69th Session of the UN General Assembly Agenda Item 21A: Globalization and Interdependence: International Migration and Development

Published Date: 
Friday, October 31, 2014
Michele Klein Solomon, Permanent Observer to the United Nations

Your Excellencies, Distinguished Delegates, Ladies and Gentlemen,

In his foundational report on the Post-2015 UN Development Agenda – Realizing the future we want for all – UN Secretary-General Ban Ki-moon noted that although globalization offers great opportunities for development, its benefits are unevenly shared. The central challenge, he states, is ‘to ensure that globalization becomes a positive force for all the world’s peoples of present and future generations’.

There is no clearer example of this challenge than with respect to the issue of migration.

We know, for example, that migration is, and always has been, one of the most powerful and immediate strategies for poverty reduction. It transforms societies by helping to meet labor demands and ensuring the availability of skills, and by improving the vibrancy of economies and societies. It creates benefits for migrants and their families, who tend to realize large average gains in terms of income, as well as in health and education.

However, the potential benefits created by migration can only be realized if it is governed humanely and fairly as a path to enhanced human capital. Migrants and their families often bear exorbitant economic, human and social costs, which tend to affect poorer and lower skilled migrants the most and which prevent migrants from realizing their full potential.

At the same time, migration creates challenges for governments and societies in terms of how to manage increasing social and cultural diversity. In the future, multicultural societies are likely to become the norm rather than the exception, if current trends prevail. And there is no reason to believe they will not. Therefore, governments will need to demonstrate leadership by helping their people to manage increasing diversity as a source of great richness and vibrancy and to address fears associated with the changing composition of the nation-state and perceived threats to national and personal identity.

How do we ensure that migration and human mobility become a positive force for all the world’s peoples? The answer to this question lies to a large extent in partnerships. Ensuring positive outcomes from migration requires strong partnerships at all levels and with diverse stakeholders, focusing on improving the quality of migration for migrants, their families, local communities and countries.

Governments have a clear role to play, as their policy settings can mean the difference between positive and negative outcomes. Governments can dispel the myths and destructive stereotypes associated with migration by educating the public about the overwhelmingly positive contributions of migrants, and by creating policies that allow and embrace orderly migration. They can ease the transition from tension to tolerance by — for example — promoting cultural diversity in communities and by facilitating managed labor migration schemes that contemplate appropriate integration, even for temporary periods of stay. NGOs and the private sector are also essential actors in this realm.

NGOs can help shape national debates on migration by informing and educating the public about the overwhelmingly positive contributions of migrants. They can help protect migrants’ rights, and assist migrants and communities alike to deal with the realities of increasingly multi-ethnic, multi-religious and multicultural societies. The private sector is essential to promoting migration policies that appropriately match labor supply and demand, in upholding labor standards for migrant workers and in helping to combat unethical and corrupt recruitment practices.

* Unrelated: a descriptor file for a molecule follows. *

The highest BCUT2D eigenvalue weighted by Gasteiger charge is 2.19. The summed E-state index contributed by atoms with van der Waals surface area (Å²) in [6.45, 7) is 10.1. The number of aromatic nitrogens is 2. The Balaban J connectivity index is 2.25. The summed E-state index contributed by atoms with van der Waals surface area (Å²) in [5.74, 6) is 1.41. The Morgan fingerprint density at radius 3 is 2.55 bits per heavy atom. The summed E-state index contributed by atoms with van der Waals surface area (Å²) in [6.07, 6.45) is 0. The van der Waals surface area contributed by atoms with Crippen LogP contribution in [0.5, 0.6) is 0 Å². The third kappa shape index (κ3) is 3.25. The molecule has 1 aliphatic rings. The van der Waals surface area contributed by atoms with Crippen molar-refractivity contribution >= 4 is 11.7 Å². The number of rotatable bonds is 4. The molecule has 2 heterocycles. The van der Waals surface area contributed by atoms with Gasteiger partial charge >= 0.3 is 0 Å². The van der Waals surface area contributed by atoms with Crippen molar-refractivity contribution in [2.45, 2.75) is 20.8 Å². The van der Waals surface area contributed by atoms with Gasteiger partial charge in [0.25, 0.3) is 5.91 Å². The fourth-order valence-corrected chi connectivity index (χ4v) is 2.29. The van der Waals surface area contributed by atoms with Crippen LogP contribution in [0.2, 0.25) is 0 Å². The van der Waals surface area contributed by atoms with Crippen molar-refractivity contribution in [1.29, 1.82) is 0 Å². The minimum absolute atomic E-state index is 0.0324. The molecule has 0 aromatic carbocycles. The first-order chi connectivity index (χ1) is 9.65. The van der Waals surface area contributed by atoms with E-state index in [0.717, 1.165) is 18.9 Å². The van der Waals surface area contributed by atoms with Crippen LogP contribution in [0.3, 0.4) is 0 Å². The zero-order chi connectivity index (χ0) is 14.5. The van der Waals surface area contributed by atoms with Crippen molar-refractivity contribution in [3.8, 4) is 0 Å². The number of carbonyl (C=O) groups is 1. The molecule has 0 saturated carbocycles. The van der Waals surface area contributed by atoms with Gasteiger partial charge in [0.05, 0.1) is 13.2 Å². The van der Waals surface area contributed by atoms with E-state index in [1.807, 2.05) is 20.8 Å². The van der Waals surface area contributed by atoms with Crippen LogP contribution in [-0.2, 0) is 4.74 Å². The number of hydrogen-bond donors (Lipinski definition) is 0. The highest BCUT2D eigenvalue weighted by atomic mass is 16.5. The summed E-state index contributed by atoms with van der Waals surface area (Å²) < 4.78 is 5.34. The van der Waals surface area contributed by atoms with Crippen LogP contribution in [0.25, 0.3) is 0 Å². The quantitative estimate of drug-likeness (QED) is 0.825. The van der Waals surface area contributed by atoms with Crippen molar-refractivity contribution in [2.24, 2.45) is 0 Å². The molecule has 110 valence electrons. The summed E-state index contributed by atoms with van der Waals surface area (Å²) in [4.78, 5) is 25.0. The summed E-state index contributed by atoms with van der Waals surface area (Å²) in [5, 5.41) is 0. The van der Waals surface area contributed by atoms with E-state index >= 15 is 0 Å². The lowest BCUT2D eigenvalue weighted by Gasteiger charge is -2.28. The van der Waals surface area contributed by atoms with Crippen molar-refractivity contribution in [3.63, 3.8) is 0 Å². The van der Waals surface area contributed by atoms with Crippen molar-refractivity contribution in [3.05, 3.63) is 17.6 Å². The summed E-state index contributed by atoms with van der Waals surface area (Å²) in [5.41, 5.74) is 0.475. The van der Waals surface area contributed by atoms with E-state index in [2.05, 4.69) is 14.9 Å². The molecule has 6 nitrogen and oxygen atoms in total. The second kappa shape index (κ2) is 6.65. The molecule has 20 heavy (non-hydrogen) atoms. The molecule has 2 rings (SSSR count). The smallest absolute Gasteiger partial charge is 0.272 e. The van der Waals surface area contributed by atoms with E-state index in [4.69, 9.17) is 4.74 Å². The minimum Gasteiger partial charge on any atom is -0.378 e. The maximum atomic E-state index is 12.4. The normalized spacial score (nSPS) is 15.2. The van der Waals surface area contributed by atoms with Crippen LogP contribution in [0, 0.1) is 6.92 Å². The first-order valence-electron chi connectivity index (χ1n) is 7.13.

There is a growing recognition that transnational communities also have an important role. They facilitate increased trade, investment and cultural linkages between the different countries they are connected to, and are important development actors. Partnerships with and between these communities can also be vital to maximizing the potential of migration for development. For example, IOM has formulated a comprehensive strategic approach to enable, engage and empower transnational communities as agents for development – in partnership with governments and other stakeholders.

In short, the many complex challenges associated with migration require the combined efforts of multiple stakeholders, brought together through partnerships.

Building on these ideas, the Post-2015 UN Development Agenda should include migration as part of the new global partnership for development. It should aim to build a more collaborative approach among states and other relevant stakeholders to enhance the benefits of migration for human development. Such a target could be given effect through a range of partnerships to promote skills recognition and portability of social security benefits, and to reduce labor recruitment costs and remittance transfer fees, amongst others. And of course, we must ensure that no one is left behind, including migrants, as one litmus test of the inclusivity of the new agenda.

We must now fully come to terms with the fact that migration is part and parcel of the inter-connected world we have created. It is inevitable, in view of demographic, economic, environmental and other globalization factors. It is necessary to meet labor needs and ensure the availability of skills. It is desirable for migrants and societies alike – if governed humanely and fairly. It is high time to work together to develop national and international dialogues, policies and practices to address migration in a humane and orderly manner, respecting the rights of citizens and non-citizens alike.